Twice a week, district nurses come round to our house to attend to herself who suffers from multiple sclerosis. Two of them attended today. Both of them were ‘regulars’ – they have attended many times.
Unpleasantly, they arrived earlier than they usually do, so I was still in bed. I jumped out of bed, in my pyjamas, and let them in. While they were organising themselves, I got partially dressed. By the time that I had partially dressed, they were more or less ready to proceed. They have been coming for years, and know what to do, so I was a bit surprised, as I made my way from the bedroom to the kitchen (we have a bungalow) to make a cup of tea, when one of the nurses spoke to me as I was about to enter the kitchen. She said, “Are we changing the dressings?” She is a very nice, friendly person, but not particularly bright. Erm… One of the main reasons for their attention is to change the dressings. So I stopped at the kitchen door and said, “Well, yes, but only the lower wound needs dressing”.
And then a strange thing happened. Her face took on a sort of disapproving aspect, and she sort of nodded in a strange way. I looked at her inquisitively, and she said, “The cigarette”. I replied, “Yes, it is a cigarette”.
A couple of years ago, the red mist would have descended and I would have exploded. But I am easy-going these days about such silliness. I went into the kitchen and made a cup of tea. But I was jolly annoyed.
But that nurse is a nice person. She is pretty harmless, jolly and friendly. She is a bit scatty and makes lots of silly mistakes, like leaving pieces of plastic on the bed, and dropping things on the floor for me to pick up. She tends to apply the dressings ‘not quite centrally’, and I need to reposition them. No big deal.
While I was in the kitchen, making a cup to tea, I was semi-seething. But I stayed 100% in control. When they left, I was nice and friendly and said, “See you next week”.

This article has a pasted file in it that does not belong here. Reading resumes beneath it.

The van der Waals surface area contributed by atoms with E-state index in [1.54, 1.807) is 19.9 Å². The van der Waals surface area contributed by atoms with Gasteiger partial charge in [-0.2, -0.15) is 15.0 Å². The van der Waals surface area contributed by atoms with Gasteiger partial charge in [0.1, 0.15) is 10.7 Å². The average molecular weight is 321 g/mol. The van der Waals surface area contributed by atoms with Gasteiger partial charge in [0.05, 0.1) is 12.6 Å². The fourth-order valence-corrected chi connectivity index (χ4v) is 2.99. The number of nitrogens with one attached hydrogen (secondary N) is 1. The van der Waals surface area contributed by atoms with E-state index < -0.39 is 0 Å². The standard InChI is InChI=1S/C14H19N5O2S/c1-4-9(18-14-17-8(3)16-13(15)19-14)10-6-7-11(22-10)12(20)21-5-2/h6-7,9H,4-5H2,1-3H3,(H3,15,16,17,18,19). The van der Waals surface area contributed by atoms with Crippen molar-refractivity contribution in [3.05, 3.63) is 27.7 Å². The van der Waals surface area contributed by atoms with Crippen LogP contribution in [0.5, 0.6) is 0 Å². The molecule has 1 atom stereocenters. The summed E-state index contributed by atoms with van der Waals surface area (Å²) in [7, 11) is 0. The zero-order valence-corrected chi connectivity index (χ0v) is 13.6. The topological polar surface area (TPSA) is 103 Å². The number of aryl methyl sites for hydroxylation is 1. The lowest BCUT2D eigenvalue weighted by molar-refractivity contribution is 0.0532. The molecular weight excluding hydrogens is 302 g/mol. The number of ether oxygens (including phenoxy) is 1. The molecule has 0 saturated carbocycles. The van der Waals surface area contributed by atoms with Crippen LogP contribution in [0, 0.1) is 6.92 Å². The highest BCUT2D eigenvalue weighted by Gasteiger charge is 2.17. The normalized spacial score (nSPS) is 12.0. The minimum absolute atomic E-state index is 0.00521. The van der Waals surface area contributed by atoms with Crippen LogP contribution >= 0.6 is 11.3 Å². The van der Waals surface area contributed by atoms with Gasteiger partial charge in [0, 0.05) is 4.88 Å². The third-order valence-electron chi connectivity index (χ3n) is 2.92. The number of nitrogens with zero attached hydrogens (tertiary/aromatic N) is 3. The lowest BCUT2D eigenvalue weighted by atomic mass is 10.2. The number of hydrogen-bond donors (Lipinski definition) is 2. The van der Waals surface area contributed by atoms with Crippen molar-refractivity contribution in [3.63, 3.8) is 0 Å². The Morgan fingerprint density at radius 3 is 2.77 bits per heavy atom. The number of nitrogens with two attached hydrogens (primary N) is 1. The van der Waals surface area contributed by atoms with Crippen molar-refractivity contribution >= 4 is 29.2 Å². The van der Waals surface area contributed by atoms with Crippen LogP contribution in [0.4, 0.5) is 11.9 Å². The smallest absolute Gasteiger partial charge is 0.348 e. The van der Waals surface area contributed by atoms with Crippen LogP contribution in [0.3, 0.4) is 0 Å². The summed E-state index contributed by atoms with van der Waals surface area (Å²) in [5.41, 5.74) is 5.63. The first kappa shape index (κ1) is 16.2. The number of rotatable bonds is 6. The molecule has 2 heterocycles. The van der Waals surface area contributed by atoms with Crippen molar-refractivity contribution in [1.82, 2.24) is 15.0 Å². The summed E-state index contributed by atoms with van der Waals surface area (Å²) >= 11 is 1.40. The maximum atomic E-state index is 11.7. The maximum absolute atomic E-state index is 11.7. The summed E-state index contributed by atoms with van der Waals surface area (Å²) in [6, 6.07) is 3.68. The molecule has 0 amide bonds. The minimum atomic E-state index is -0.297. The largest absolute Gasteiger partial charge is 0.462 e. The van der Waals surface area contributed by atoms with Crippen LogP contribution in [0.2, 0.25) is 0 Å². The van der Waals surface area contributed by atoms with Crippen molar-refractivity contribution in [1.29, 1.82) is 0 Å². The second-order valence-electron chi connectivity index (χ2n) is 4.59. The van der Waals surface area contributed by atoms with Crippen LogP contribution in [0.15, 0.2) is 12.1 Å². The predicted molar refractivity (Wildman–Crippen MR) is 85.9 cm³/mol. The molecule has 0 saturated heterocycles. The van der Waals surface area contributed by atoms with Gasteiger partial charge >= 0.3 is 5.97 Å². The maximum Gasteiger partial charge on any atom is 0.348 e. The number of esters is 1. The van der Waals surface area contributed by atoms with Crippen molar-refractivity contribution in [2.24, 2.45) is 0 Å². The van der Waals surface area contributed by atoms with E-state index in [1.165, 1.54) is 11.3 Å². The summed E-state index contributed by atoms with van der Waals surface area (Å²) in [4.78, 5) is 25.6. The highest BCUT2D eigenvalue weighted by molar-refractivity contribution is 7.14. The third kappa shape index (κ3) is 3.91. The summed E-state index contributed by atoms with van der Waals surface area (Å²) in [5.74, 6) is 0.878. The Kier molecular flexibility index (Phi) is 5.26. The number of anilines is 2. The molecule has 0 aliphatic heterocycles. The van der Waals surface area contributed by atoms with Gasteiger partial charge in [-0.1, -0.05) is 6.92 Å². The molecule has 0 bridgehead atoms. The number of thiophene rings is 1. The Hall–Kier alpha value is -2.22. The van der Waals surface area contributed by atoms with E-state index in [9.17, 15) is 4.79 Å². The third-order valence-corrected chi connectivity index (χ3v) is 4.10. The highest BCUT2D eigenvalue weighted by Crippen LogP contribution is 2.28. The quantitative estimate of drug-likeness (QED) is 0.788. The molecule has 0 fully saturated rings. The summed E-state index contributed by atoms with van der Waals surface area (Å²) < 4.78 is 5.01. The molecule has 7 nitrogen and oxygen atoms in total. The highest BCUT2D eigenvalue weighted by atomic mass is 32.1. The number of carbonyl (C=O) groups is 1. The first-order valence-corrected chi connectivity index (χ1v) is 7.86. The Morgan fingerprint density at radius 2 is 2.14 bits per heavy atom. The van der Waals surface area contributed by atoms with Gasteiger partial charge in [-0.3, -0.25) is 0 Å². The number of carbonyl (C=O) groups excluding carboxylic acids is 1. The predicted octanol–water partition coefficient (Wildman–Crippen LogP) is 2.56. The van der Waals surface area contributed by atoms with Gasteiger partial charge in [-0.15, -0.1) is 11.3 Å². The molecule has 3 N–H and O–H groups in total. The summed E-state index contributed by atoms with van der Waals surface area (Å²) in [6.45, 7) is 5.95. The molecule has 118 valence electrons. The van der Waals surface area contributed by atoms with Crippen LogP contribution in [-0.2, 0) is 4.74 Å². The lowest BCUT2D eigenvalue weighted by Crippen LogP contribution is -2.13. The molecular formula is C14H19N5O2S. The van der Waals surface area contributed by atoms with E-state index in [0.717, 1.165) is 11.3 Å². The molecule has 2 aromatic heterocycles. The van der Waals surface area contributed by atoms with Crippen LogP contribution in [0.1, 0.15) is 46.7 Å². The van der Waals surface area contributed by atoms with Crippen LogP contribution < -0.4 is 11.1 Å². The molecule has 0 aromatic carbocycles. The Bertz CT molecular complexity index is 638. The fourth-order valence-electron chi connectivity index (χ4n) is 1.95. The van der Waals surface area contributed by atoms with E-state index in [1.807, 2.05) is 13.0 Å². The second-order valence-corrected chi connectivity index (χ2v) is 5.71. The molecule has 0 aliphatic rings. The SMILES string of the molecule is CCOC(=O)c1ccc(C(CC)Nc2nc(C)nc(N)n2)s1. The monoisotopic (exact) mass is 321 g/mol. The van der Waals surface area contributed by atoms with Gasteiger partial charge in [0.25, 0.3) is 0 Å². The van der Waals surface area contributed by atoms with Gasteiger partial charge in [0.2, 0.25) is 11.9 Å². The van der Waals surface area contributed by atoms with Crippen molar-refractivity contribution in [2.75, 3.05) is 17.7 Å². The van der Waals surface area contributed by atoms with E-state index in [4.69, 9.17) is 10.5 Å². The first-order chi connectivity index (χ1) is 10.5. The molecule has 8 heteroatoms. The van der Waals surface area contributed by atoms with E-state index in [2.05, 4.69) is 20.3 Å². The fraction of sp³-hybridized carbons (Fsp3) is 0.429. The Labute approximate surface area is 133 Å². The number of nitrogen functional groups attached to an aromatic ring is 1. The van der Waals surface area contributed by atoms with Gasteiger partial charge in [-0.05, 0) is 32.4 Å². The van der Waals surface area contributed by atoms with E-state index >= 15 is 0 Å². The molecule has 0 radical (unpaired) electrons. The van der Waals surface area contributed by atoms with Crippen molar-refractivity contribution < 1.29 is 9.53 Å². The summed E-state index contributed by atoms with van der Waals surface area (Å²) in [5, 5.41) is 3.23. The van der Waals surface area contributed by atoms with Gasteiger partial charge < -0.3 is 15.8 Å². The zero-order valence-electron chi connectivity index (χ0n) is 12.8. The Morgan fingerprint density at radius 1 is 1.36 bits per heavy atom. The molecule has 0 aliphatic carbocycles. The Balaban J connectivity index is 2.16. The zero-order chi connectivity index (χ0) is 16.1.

That particular nurse is not a youth (18 to 24). She is around 40 or so. She should know better.
But note in the first place that she stopped my progress into the kitchen by asking me that question: ‘Are we changing the dressings?’ Had she not stopped me, I would have proceeded from the bedroom to the kitchen without hesitation. But, even worse, is that MY HOUSE IS MY HOUSE! She has no rights in my house. If she does not like what I do in my house when she attends the patient, she can bugger off. My point is that she has a relationship with ‘the patient’ but not with me.
It did not take long for me to realise what has been happening. Non-smokers have been denormalised. That is quite a profound thought.
Prior to the smoking ban in England in 2007, pub goers did not worry about tobacco smoke any more than they worried about female fragrances. No one dissolved into fits of coughing or waved their hands about, and pubs were pretty full of people enjoying themselves. On the 1st July 2007, a catastrophe occurred. Non-smokers became abnormal, and they have become more and more abnormal as time has passed. They still think that there is smoking in pubs and still think that their hair stinks and have to shower and wash all their clothes.
They have been denormalised.
So this nice, friendly, but scatty nurse stopped me from going straight into the kitchen to ask me what her job was, and then pulled her face from ten feet away because she was terrified by my cigarette.
I could be really nasty. The nurses are doing me no favours – they attend because it is their job. I could ‘audit’ what they do and complain about their misdemeanours. But I shall not. They cannot help being denormalised.
Gosh! I must admit to being so taken aback by the attitude of that nurse that I lost my natural sense of outrage. But she is a nice person. She cannot help the fact that she has been denormalised.
There is a reasonable conclusion. It is that the ‘denormalisation’ of smoking was always intended to denormalise non-smokers. To make them afraid. Why else would the Surgeon General of the USA say that a whiff of tobacco smoke, in the open air of the street, causes a person to have a heart attack, collapse and die? The intention was to denormalise non-smokers: to make them act abnormally.
The same tactic is being used against plump people. There is nothing abnormal about being plump, as witnessed by the paintings of Rubens, and statues of Buddha. Plump is healthy, skeletal is not.
It is hard to calculate the misunderstandings of “Public Health”. I say ‘calculate’ because the Zealots ensure that those misunderstandings are obscured. Anti-smoking obscures the real failings. Smoking is a convenient excuse to avoid the ‘the reality’. The reality is that everyone dies and no one knows what specific bodily organ will fail and cause death.
It is a terrible error to expect a person who is eighty years old to be physically sprightly. But that does not mean that they must be written off as useless. They can still add value, if they wish to.
Enough for tonight. Remember that smokers, and disinterested non-smokers, are the ones who are normal. It is the anti-smokers who are abnormal.